Astronomy Classical Guitar

Saturn and Sor

The clouds broke just long enough tonight to get the new scope out under the stars. After a few minutes of getting oriented, I pointed the telescope to Saturn and was rewarded with an amazing crisp view of Saturn and her rings. Within fifteen minutes, the clouds had returned, and my maiden journey came to a quick close. But wow, what a great first experience.

Once I came back in, I resolved to finally get a presentable recording of the Fernando Sor piece posted. So, here it is:

Fernando Sor Opus 6 Number 8 MP3

There’s still plenty to be unhappy with in this recording and I plan to continue working on the piece. In my opinion, the main thing that could use improvement is intonation and clarity of the notes in a few sections. I’m also not altogether happy with the dynamics of the piece. I’m finding it tough to get as much variation in volume as I think would be appropriate.

Advice and comments are welcome.

However, I’m sufficiently pleased with Estudio 1 that I’m willing to start work on another of Sor’s pieces now.


The night sky awaits

Today, the FedEx guy delivered a new toy to my house. A few days back, I ordered a Meade LX90GPS 10″ telescope from Astronomics in Oklahoma.

This afternoon, I unboxed the scope, set up the tripod, attached the optical tube assembly and aligned the viewfinders. Unfortunately, the sky is cloudy tonight and it appears that it may stay that way until I have to leave for a scheduled Vegas trip in a few days. It looks like the planets will have to wait some more.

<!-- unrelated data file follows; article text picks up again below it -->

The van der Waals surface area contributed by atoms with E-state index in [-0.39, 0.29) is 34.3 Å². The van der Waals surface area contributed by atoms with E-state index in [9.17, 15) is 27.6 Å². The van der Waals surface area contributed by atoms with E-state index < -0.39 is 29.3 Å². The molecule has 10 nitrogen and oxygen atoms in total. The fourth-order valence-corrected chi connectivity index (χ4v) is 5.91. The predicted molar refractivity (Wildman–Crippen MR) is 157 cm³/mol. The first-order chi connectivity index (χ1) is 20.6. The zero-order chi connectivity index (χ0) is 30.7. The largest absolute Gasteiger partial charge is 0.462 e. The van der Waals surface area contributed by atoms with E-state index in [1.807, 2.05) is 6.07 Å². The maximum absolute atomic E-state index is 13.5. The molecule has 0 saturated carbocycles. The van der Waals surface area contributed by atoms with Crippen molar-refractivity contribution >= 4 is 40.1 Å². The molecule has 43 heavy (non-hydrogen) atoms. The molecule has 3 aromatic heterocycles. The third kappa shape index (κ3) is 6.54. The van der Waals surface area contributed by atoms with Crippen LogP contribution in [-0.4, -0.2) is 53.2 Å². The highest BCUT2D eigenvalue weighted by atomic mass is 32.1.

Meanwhile, I just get to stare at this impressive piece of optical engineering in my living room. But, impressive it is. Man, I didn’t know it would be this big!

Classical Guitar

Just 298 notes

The Fernando Sor piece is less than 2 minutes of music. Just 39 measures and 298 notes.

Putting a lot of effort into such a small thing is something I haven’t done in a long while. I feel something of what it must be like to be a woodcarver, starting with a nondescript block of wood, working and working at it until the art within is revealed. There’s certainly no doubt that my initial read-through of the Sor was the musical equivalent of a block of wood.

Sightreading on the guitar poses an interesting problem. In comparison, consider the piano. Each note is at a single location on the keyboard so sightreading is the process of making sure that your hands are in a position that allows you to find each note as needed. On the guitar, that task is complicated by the fact that each note can be found at several locations on the fretboard. A skilled sightreader on the guitar must be adept at scanning ahead and looking for ways to make the notes physically possible. Years ago while studying with John de Chiaro, I remember being amazed at his ability to see around the roadblocks of a piece so quickly.

When I began with Sor’s study, what I did can’t be described as sightreading. Instead, it was a meticulous working-out of the details, measure by measure. I look forward to the day when I’ll be able to truly sightread a piece that moves around the fretboard so much.